Poll: Public's trust in Bush at low ebb
The public's trust in U.S. President George W. Bush is at the lowest point of his presidency, with about half of those surveyed saying he is honest and trustworthy and almost that many saying he is not, according to a poll released Thursday.
The ABC News-Washington Post poll found that 52 percent felt Bush was trustworthy, while 42 percent did not. The poll found public support for the war in Iraq slipping and people were about evenly split on whether they approve of the job he is doing as president or not.
Honesty and credibility have been central to Bush's appeal since the 2000 campaign, when he benefited from disgust over U.S. President Bill Clinton's lies about the Monica S. Lewinsky affair and when Bush's campaign accused then-Vice President Al Gore of "saying one thing and doing another." But a number of factors, including the failure to find unconventional weapons in Iraq and the administration's underestimating of its Medicare prescription drug plan's costs, appear to have undermined perceptions of his credibility.
Bush's possible Democratic opponent, Sen. John F. Kerry, has begun to talk about a "credibility gap." Even some Bush allies say they have been misled about Iraq's weapons, and the current Time magazine cover story asks: "Believe him or not -- does Bush have a credibility gap?"
Questions about Bush's use of prewar intelligence, in addition to feeding doubts about his honesty, have sent his performance rating plummeting.
For the first time in this poll, support for the war dipped just below half, 48 percent, with an equal share, 50 percent, saying it was not worth fighting.
More than half in the poll, 54 percent, said that the Bush administration intentionally exaggerated the threat from weapons of mass destruction in Iraq, but more of that group says administration officials exaggerated the threat than said they lied.
Nine-point advantage for Kerry
These doubts have affected Bush's reelection prospects. In a hypothetical head-to-head matchup, Kerry beat Bush by 52 percent to 43 percent among registered voters. Bush had more passionate support -- 83 percent of his backers said their support was strong, while 59 percent of Kerry supporters said so -- and retains an advantage over Kerry in dealing with Iraq and the war on terrorism. But the Democrat was seen as better able to handle the economy and jobs, education, and health care -- all top issues with voters this year.
The survey found a steep drop in public perceptions of Bush as a president and as an individual. In a sign that Bush has been set back by recent controversies over Iraqi weapons, his National Guard record and the federal budget, the number of Americans viewing him as a "strong leader" has slipped to 61 percent, down 6 points from December and the lowest level since the 2001 terrorist attacks.
Bush's rating on handling the economy stood at 44 percent, down 7 percentage points, with nearly half of the public saying they are worse off now than they were when Bush became president three years ago. Six in 10 disapprove of the job Bush is doing creating jobs. On education, 47 percent said they approve of the job Bush is doing, down 8 points from January. And his rating on health care has also fallen.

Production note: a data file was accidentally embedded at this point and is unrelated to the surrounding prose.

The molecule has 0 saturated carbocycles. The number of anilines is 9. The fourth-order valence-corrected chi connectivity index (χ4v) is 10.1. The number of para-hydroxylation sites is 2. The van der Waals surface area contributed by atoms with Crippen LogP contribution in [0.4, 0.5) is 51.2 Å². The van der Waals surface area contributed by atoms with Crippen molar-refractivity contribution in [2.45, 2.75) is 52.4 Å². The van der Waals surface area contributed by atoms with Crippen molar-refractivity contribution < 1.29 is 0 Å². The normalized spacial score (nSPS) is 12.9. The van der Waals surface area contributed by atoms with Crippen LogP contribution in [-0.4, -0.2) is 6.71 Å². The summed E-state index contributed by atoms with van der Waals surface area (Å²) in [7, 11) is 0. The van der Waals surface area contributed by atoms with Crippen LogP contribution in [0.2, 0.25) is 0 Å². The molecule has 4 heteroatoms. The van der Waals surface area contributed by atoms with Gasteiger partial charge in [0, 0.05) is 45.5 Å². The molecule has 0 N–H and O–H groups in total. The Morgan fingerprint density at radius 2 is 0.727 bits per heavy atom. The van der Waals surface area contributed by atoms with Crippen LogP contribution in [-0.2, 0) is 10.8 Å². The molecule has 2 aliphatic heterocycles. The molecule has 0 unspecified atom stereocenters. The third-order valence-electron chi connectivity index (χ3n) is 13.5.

But the president's declining ratings related to Iraq were most striking. Approval of his handling of the situation there has fallen to 47 percent, down 8 percentage points in the past three weeks. About half of Americans -- 51 percent -- said they would prefer a report evaluating the accuracy and use of prewar intelligence before the election, while 35 percent favor what Bush has ordered: a broader study of the overall accuracy of U.S. intelligence-gathering operations that reports its findings after the election.
While 21 percent believe that Bush lied about the threat posed by Iraq, a larger number -- 31 percent -- thought he exaggerated but did not lie. Indeed, six in 10 Americans believed, as Bush did, that Iraq had such weapons.
Three in four Democrats said Bush either lied or exaggerated about what was known about Iraq's weapons, while an equally large majority of Republicans said the president did neither. Slightly more than half of all independents believed Bush had misled the public about Iraq's weapons cache.
"I think he was believing what he wanted to believe," said one respondent, Ron Perholtz, an accountant from Jupiter, Fla. "I can't say he's dishonest. He heard what he wanted to hear. He's manipulatable by [Vice President] Cheney and others."
Many respondents expressed regrets about the Iraq war. For example, Mike Richcreek, 52, of Warner Robbins, Ga., believes Bush neither exaggerated nor lied. "He went by what the intelligence given to him showed," Richcreek said. But, at the same time, Richcreek said he has begun to doubt the merits of the war.
"I'm not sure now we should have gone to war in the first place," he said. "You think of all of our young kids getting killed. That's a problem. I'm glad I didn't have to make the decision."
A tracking poll by the National Annenberg Election Survey found that Bush's overall job approval dropped sharply in late January after David Kay, the former chief U.S. weapons inspector in Iraq, said he did not think those weapons existed.
In other findings in the poll, 47 percent, said the economy has gotten worse while Bush was president — reflecting recent signs that consumers are growing more anxious about the economy. Only four in 10 said Bush understand the problems of people like them.
A total of 1,003 randomly selected adults were interviewed Feb. 10 to 11. The margin of sampling error for the overall results is plus or minus 3 percentage points.